Fighting His Fate by Amy Gamet
Fighting his Fate
I can’t do this.
The pounding rain reverberated throughout the speeding van, the humid air rich with the pungent scents of intense anxiety and body odor. He was sitting in it like a toddler sitting in his own filth, water cascading down the windshield too quickly for the wipers to remove, the taillights in front of him a vivid red harbinger in the blurred gray scene.
Beside him on the wide bench seat were papers, columns of numbers totaling tens of millions of dollars, assets, expected growth that would never happen unless he did something. A gun rested atop the stack, its black metal hidden in the darkness of the van, its presence as powerful as a loudly ticking bomb.
He had no choice.
She’d taken all other options away.
Lightning flashed, thunder quickly following. A tear streaked down his cheek and he swiped at it angrily with the back of his hand. He’d shoot her first so she didn’t have to watch the rest. Shoot her husband last so he had to see it all.
The car in front of him took the exit ramp for a rest area and he followed, hanging back so he wouldn’t be seen. The parking lot was deserted, a bright yellow sign illuminating the night, the hour and the weather keeping other travelers away. He parked some distance from his target, noting the rain had slowed.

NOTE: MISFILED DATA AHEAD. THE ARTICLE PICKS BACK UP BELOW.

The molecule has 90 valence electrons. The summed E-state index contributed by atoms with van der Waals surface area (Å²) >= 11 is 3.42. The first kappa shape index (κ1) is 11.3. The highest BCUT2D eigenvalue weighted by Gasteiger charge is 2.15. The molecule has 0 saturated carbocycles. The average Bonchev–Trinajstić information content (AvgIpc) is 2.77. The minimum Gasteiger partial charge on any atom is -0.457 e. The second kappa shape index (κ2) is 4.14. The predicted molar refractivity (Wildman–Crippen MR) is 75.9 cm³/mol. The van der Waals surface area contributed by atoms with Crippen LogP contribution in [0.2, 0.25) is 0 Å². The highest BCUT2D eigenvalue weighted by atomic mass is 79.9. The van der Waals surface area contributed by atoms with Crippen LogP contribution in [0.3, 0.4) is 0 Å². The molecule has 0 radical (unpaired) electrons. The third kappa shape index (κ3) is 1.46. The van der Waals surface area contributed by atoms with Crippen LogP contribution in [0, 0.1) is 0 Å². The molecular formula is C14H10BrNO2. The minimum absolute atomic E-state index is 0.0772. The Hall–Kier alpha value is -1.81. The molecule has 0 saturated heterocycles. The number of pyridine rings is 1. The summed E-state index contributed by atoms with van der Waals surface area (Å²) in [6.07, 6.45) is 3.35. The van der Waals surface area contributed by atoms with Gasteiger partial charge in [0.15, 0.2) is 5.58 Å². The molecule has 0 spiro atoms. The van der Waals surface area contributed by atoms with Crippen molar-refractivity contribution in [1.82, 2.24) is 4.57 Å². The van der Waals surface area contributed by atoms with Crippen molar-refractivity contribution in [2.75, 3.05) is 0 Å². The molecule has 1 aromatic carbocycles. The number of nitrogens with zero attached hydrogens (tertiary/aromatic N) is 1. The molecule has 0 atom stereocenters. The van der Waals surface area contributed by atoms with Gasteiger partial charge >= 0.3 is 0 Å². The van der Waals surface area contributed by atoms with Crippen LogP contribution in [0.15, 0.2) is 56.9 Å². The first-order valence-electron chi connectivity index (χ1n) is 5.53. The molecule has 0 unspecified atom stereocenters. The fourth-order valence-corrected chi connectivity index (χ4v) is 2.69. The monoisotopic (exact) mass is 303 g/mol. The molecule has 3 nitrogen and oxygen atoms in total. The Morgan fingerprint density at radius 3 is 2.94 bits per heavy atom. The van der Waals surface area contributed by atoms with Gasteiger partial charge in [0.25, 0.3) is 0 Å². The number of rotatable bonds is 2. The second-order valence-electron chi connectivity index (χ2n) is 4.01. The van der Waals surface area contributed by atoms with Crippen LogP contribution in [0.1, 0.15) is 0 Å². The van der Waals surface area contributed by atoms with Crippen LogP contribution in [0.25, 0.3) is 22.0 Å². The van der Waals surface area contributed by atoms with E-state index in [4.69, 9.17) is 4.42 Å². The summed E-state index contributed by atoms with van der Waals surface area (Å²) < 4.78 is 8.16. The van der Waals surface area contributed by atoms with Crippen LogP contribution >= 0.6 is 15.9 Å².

They were alone.
He’d been waiting for opportunity to reveal itself, and he picked up his weapon with trembling hands. He knew what he had to do, but his shoulders shook hard with emotion, making accurate aim impossible. He would miss and they would run, alerted to the danger he presented. He threw the gun on the floor of the van with a growl of frustration.
A silhouette emerged from the vehicle, then another, the figures bending back to reach into the car. They were getting their twins, the goddamn twins who never should have been born.
He had to fix this, but how? His breath was coming hard. A scene emerged in his mind, his van careening toward the figures across the rain-splattered parking lot, knocking them out of existence as easily as bowling a strike. He lifted his foot off the brake and froze. It hovered over the gas pedal as a fresh round of sweat burst from his pores.
He was sobbing now, his body wracked by desperation, indecision, and grief. But those children weren’t supposed to be here. They were a tangent that had veered drastically off course, an alternate reality that should have been stopped before they took their first breath.
The couple latched hands, each holding an infant car seat as they headed for the building. He focused on those car seats as his foot came down hard on the gas, the front of the chassis lurching upward with the force of the acceleration.
For fuck’s sake, don’t think.